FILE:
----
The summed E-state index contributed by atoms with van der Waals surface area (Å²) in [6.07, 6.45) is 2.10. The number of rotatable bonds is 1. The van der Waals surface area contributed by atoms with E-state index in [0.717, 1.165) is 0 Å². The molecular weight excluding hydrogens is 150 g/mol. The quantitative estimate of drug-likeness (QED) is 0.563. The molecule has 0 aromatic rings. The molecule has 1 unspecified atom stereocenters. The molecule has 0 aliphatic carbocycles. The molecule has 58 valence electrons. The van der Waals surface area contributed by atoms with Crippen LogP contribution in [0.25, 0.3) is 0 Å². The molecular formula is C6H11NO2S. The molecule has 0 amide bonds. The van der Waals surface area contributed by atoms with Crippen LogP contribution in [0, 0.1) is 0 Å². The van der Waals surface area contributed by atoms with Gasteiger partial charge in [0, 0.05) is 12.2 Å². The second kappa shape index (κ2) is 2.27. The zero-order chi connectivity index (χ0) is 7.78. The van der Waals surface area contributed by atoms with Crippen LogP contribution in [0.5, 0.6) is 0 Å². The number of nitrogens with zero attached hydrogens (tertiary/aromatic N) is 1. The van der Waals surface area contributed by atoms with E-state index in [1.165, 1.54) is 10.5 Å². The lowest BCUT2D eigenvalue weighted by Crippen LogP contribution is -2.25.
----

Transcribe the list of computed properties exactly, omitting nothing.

The summed E-state index contributed by atoms with van der Waals surface area (Å²) in [6.07, 6.45) is 2.10. The number of rotatable bonds is 1. The van der Waals surface area contributed by atoms with E-state index in [0.717, 1.165) is 0 Å². The molecular weight excluding hydrogens is 150 g/mol. The quantitative estimate of drug-likeness (QED) is 0.563. The molecule has 0 aromatic rings. The molecule has 1 unspecified atom stereocenters. The molecule has 0 aliphatic carbocycles. The molecule has 58 valence electrons. The van der Waals surface area contributed by atoms with Crippen LogP contribution in [0.25, 0.3) is 0 Å². The molecular formula is C6H11NO2S. The molecule has 0 amide bonds. The van der Waals surface area contributed by atoms with Crippen LogP contribution in [0, 0.1) is 0 Å². The van der Waals surface area contributed by atoms with Gasteiger partial charge in [0, 0.05) is 12.2 Å². The second kappa shape index (κ2) is 2.27. The zero-order chi connectivity index (χ0) is 7.78. The van der Waals surface area contributed by atoms with Crippen LogP contribution in [0.5, 0.6) is 0 Å². The number of nitrogens with zero attached hydrogens (tertiary/aromatic N) is 1. The van der Waals surface area contributed by atoms with E-state index in [1.165, 1.54) is 10.5 Å². The lowest BCUT2D eigenvalue weighted by Crippen LogP contribution is -2.25.